The opposition is demanding the Société de transport de Montréal (STM) conduct routine air quality tests in its metro system.
Ensemble Montréal councillors believe more should be done to protect the health of metro users.
In 2018, 270 million fares were sold, and the issue is a pressing matter, they said.
“If we don’t know what kind of air people breathe in the metro, we can never find a solution,” said St-Leonard Coun. Dominic Perri.
The opposition believes tests conducted in subway systems in other cities hint Montreal should be more cautious of pollutants in the air.
“This is why we want to measure precisely fine particulate matter, carbon dioxide, nitrogen oxides, the temperature and humidity,” Coun. Karine Boivin-Roy said.
They are asking for five air control systems to be installed in the STM’s major metro stations: Guy-Concordia, Bonaventure, McGill, Berri-UQAM and Longueuil-Université-de-Sherbrooke.
In a statement to Global News, the STM said air quality tests are conducted periodically to ensure the best environment for its clientele and employees.
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In addition, an air quality testing program was launched last January, targeting Berri-UQAM, Jean-Talon and Longueuil-Université-de-Sherbrooke metro stations.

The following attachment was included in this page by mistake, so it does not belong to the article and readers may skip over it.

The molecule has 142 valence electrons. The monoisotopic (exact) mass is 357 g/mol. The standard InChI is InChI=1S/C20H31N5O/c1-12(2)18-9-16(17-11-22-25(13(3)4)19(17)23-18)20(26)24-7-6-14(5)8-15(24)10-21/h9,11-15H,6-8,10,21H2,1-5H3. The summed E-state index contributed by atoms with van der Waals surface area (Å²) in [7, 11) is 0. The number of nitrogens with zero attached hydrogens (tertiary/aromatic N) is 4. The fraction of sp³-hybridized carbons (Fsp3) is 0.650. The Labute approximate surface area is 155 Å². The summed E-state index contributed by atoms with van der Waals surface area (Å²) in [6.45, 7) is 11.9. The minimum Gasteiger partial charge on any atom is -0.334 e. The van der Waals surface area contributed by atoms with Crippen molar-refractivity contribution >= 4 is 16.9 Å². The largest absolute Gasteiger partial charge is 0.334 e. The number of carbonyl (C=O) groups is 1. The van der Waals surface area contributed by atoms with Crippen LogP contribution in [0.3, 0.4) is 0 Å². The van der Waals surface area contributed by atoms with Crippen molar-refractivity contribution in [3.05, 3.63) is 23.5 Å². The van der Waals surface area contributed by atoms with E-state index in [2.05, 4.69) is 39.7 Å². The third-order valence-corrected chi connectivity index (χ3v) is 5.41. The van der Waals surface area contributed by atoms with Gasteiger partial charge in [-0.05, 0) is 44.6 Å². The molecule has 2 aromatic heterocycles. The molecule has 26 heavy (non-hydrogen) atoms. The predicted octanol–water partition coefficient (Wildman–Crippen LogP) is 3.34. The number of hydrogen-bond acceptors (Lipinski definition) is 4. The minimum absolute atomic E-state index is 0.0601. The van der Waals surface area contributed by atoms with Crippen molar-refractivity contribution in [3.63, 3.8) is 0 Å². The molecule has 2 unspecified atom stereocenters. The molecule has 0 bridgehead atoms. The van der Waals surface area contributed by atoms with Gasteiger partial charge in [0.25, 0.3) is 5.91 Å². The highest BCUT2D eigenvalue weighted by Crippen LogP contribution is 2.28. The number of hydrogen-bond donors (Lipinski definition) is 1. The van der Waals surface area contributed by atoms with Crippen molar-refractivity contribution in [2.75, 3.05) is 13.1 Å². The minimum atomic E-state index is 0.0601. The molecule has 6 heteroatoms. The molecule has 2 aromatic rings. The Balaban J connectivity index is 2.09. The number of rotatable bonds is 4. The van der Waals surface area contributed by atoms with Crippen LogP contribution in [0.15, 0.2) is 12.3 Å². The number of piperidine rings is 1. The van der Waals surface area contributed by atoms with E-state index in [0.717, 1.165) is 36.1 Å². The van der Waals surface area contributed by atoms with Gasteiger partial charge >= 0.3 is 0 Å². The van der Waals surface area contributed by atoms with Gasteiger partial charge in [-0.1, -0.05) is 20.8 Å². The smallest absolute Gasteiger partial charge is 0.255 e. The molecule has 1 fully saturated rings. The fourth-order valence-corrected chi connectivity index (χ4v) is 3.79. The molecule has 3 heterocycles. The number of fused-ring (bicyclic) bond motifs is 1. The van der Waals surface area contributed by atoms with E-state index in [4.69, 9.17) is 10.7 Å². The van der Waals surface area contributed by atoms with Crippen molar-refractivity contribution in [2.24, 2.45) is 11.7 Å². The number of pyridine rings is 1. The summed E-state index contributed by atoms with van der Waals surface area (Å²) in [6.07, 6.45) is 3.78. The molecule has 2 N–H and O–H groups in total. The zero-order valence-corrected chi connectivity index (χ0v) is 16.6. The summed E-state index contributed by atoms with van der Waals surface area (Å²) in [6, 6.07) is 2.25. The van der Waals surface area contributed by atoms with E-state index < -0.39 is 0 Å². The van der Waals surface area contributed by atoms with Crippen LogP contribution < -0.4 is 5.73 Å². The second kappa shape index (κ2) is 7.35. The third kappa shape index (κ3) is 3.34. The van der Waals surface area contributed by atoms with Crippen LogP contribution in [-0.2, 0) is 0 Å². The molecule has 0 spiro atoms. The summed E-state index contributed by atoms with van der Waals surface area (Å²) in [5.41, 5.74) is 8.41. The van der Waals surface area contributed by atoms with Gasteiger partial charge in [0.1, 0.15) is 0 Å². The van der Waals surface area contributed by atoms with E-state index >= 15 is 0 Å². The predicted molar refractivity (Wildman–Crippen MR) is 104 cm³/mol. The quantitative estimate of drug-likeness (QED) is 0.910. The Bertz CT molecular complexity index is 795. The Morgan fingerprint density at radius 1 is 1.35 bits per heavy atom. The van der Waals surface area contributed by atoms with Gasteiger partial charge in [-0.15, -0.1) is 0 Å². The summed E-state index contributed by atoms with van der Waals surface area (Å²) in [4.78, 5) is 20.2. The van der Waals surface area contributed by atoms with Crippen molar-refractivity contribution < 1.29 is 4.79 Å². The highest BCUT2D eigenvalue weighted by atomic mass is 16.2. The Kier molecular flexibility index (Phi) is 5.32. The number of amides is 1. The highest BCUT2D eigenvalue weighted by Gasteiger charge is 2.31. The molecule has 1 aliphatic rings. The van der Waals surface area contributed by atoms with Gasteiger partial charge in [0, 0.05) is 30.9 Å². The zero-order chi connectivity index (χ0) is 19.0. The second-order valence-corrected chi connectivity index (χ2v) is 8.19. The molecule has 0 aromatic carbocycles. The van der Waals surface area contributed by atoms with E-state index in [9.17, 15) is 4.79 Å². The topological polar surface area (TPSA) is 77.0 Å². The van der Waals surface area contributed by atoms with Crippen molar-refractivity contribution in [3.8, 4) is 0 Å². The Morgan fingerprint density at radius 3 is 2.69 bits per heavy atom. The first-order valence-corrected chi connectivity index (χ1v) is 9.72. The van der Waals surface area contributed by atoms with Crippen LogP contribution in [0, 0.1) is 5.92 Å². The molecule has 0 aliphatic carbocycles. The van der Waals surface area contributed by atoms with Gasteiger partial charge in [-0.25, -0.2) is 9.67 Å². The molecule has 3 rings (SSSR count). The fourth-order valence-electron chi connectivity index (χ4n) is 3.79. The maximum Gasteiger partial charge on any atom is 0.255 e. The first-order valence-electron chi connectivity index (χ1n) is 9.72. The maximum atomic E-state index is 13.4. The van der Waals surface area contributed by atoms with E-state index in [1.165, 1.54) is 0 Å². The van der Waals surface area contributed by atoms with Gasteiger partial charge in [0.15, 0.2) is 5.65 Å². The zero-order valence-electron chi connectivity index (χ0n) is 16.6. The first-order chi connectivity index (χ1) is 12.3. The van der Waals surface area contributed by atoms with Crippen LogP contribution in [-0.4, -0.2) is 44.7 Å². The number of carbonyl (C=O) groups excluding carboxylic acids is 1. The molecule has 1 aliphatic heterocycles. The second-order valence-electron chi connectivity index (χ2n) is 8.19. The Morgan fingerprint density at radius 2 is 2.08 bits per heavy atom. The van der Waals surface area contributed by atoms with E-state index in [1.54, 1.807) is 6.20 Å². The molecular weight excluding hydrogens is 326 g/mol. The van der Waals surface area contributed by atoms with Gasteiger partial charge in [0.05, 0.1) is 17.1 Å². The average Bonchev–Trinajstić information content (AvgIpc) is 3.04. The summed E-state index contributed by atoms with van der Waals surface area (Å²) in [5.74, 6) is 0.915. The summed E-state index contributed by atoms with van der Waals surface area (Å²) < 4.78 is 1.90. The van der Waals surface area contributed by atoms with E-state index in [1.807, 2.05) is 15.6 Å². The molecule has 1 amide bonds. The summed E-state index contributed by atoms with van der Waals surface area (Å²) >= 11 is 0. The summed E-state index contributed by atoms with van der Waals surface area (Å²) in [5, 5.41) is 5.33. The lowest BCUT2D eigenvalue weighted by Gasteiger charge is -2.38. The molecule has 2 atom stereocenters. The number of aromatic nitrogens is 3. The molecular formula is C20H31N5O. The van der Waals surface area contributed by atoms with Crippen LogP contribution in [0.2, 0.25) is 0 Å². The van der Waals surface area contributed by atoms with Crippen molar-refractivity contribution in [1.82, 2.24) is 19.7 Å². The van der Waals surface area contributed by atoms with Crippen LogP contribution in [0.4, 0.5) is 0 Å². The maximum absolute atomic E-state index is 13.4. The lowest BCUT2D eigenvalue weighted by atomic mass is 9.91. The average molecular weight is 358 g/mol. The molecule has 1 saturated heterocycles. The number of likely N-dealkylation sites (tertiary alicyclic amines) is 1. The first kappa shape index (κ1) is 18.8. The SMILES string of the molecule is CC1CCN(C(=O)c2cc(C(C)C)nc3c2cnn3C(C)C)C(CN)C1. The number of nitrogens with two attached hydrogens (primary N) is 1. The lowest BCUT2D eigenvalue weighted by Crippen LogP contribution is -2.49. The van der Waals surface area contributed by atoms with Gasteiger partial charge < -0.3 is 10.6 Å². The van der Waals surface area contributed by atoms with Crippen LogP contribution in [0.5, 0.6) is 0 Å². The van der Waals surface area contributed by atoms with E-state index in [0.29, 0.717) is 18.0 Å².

The results, they said, came out positive.
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For Montreal metro user Harman Gidda, money should not be spent uselessly.
“I mean, if they’ve done the scientific tests that there’s actually bad air quality down there, then yes, it makes sense to actually spend money,” he said. “But if the air quality is fine, there’s no point.”
According to the STM, unlike many subway systems around the world, their trains roll on rubber instead of iron — which limits the circulation of fine particles in the air.
The City of Montreal told Global News they would not comment on the issue until the next municipal council on Sept. 16.